A degree in anthropology covers the cultural and biological diversity of humans, meaning you study both humanities and sciences, achieving a broad discipline that could lead to a variety of careers...
Jobs directly related to your degree include:
- Charity officer
- Community development worker
- International aid/development worker
- Local government officer
- Market researcher
- Social researcher
Jobs where your degree would be useful include:
- Equality and diversity officer
- Higher education lecturer
- Human resources officer
- Museum/gallery curator
- Public relations officer
- Social worker
- UX analyst
Remember that many employers accept applications from graduates with any degree subject, so don't restrict your thinking to the jobs listed here. If you haven't already done so, take a few minutes to answer the Job Match questions to find out what careers would suit you.
Gaining work experience is vital when starting out in most careers and shows commitment to a future employer. Take a proactive approach and find opportunities in which you can build up a desirable range of skills, such as communication, planning, and project management.
Look for opportunities that are relevant to the area in which you wish to work. For example, if you want to get into charity or international aid roles, there are many opportunities for you to volunteer overseas in your summer vacation.
Involvement in a student society can help you develop relevant skills and experience in, for example, publicity, campaigning, and public speaking.
Try contacting local council offices or museums and galleries for information about project activities and ask if they need volunteers to help out with the organisation or running of events.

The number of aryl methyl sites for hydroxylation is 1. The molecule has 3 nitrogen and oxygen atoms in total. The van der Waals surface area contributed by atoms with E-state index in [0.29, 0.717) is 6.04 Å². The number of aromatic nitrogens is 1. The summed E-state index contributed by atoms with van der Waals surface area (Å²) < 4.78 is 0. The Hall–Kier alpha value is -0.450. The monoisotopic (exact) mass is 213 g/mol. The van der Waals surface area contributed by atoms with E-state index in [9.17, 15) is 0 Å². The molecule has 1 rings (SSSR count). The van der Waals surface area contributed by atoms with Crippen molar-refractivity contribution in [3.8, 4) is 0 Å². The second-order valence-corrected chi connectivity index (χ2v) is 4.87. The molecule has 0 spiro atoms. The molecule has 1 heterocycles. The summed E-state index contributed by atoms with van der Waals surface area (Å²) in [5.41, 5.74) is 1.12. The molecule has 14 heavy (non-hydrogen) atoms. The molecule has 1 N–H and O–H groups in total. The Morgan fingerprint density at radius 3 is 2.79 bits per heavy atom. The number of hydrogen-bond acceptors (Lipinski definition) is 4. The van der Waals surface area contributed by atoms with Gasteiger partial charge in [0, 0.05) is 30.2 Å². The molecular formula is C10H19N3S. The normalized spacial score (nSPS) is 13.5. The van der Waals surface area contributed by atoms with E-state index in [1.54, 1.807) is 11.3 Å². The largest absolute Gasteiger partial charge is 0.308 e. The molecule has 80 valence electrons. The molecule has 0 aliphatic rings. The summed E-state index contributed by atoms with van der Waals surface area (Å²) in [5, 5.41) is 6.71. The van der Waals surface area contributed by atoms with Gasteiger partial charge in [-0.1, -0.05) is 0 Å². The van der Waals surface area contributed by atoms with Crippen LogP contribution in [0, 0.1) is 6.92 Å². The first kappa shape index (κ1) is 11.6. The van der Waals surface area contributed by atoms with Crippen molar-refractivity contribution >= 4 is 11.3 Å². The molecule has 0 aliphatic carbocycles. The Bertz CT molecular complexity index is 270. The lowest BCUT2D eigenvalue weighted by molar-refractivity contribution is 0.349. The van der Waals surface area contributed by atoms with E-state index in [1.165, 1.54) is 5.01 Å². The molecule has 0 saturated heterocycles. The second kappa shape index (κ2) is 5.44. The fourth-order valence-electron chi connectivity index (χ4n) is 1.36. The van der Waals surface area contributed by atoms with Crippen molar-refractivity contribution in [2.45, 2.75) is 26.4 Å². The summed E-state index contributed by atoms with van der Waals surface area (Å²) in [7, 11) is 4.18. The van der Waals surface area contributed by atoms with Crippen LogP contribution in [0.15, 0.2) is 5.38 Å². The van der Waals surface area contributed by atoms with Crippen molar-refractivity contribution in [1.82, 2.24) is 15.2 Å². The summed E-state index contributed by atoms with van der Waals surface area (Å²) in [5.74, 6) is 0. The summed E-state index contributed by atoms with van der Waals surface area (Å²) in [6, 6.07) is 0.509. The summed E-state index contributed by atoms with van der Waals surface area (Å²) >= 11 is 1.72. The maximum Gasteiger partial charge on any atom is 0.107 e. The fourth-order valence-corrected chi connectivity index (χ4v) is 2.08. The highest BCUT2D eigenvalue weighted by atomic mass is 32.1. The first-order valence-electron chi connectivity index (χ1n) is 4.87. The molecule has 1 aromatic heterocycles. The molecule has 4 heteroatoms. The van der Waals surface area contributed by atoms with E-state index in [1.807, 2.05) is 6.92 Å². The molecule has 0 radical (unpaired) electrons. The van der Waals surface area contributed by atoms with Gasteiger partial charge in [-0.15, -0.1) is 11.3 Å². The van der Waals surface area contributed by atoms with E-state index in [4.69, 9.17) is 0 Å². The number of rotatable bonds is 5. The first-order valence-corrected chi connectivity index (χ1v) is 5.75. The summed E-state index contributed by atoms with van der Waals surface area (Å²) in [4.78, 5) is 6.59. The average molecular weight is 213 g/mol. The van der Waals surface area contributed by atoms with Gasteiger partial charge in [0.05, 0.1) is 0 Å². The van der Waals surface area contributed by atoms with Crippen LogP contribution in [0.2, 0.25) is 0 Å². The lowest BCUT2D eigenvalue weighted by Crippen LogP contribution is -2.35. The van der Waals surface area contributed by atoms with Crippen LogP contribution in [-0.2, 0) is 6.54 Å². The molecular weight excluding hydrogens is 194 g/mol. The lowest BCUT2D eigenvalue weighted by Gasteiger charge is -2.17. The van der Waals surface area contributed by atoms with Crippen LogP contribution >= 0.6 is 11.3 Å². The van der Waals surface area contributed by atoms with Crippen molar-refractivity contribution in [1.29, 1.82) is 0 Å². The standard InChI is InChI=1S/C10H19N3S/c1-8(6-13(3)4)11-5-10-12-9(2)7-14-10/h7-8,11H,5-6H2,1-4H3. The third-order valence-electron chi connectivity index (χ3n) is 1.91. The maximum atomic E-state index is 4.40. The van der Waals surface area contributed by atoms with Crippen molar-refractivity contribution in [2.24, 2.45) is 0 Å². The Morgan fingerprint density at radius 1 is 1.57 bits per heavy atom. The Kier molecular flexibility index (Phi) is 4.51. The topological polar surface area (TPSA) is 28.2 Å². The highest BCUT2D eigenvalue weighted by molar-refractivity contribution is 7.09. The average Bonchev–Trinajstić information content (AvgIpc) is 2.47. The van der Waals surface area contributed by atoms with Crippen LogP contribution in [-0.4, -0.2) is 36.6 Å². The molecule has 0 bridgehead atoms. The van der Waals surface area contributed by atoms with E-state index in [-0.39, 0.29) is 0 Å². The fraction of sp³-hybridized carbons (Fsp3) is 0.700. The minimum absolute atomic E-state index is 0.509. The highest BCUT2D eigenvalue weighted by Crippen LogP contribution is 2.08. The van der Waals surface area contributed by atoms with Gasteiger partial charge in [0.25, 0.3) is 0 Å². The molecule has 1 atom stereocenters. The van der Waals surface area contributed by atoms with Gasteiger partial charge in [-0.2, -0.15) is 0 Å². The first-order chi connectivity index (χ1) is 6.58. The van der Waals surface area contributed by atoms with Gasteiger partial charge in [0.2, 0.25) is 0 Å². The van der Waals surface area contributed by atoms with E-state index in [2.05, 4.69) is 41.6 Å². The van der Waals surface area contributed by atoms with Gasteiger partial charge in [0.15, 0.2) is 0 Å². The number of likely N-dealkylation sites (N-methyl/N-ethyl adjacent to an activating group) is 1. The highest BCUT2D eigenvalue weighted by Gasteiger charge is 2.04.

Search for placements and find out more about work experience and internships.
Only a tiny proportion of graduates become anthropologists, as academics or researchers. Some choose careers that build directly on anthropology, including social policy and teaching, development/overseas agencies and work for non-governmental organisations (NGOs).
A high proportion of anthropology graduates work in the public and not-for-profit sectors, all branches of the Civil Service, local government, charities, central government bodies, universities, international organisations, such as the United Nations (UN), museums and voluntary organisations.
Anthropology graduates also pursue roles in:
- health and social work
- heritage management;
- sales and marketing.
Skills for your CV
As well as knowledge of anthropology, your degree equips you with general skills, including:
- learning and study skills;
- written communication;
- analytical and critical skills;
- the ability to gather, assess and interpret data;
- oral communication and presentation skills;
- time management;
- discussion and group work skills;
- statistical and computing techniques;
- clear, logical and independent thinking;
- organising and planning;
- th ability to construct an argument.
You may also be able to offer subject-specific knowledge, including topics such as genetic and biological traits, globalisation and society, an understanding of how cultures function and their common traits, and the importance of language and power.
Courses chosen by recent graduates include:
- development studies;
- environmental anthropology;
- industrial relations;
- public health;
- youth and community work.
Some students go on to Masters degrees and specialise in an anthropological area, such as visual or medical anthropology, while others pursue related disciplines, such as community health, sociology, social research methods, politics, human geography and economics.
Vocational courses, such as museum enthnography, counselling, health and social work, are also taken up by anthropology graduates.
To find a course that interests you, search postgraduate courses.
What do anthropology graduates do?
Over 70% of anthropology students are in employment six months after graduation.
Jobs that anthropology graduates may go into include marketing associate professionals, researchers and business associate professionals.
A fifth of graduates are carrying out further study either full or part time.
|Working and studying||5.9|
|Type of work||Percentage|
|Retail, catering and bar work||20.6|
|Secretarial and numerical clerks||12.2|
|Business, HR and financial||11|
|Legal, social and welfare||9.5|
Find out what other graduates are doing six months after finishing their degrees in What Do Graduates Do?
Graduate destinations data from the Higher Education Statistics Agency.